The use of backscatter electron detection in a wafer alignment system has been investigated. For certain types of wafer processing such an alignment system might show improved process robustness compared to optical sensors. This expectation is based on the principle that the alignment signal generated by backscattered electrons is formed by probing the volume of the alignment mark rather than its surface. This paper presents both simulations and experiment results on the viability and potential physical limitations of this alignment method. Physical properties of the backscatter electron alignment system are discussed. The results confirm that for some semiconductor wafer processes, this concept lives up to the expectations. The impact of electron beam energy, shot noise and alignment mark surface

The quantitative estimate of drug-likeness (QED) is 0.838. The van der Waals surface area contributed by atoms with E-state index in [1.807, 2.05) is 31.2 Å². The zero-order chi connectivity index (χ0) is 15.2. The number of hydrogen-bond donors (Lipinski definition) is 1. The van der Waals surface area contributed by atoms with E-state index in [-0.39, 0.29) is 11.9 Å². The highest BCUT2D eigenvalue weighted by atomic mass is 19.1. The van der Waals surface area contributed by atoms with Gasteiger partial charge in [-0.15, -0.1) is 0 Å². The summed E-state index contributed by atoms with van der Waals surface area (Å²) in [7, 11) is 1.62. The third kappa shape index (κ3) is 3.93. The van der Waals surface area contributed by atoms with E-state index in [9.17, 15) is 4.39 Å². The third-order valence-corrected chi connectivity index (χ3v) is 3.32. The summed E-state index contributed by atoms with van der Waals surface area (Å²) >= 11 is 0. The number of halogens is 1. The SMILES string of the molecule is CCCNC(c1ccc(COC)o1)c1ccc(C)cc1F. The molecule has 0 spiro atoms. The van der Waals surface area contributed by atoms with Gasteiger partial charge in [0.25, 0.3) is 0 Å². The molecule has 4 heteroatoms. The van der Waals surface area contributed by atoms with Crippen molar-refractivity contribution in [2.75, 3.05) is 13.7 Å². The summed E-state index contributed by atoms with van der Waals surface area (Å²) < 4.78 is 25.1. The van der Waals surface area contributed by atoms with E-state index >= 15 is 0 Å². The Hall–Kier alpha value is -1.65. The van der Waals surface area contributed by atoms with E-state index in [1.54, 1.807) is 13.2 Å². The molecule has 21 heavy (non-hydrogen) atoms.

roughness on process-induced alignment shift and aligned position
repeatability is investigated. In addition, the sensitivity to magnetic fields and mechanical vibrations has been investigated. The theoretically predicted relation between repeatability and illumination dose, due to shot noise has been experimentally confirmed. The results show that backscatter electron alignment is a promising alignment method, although a few issues remain unresolved.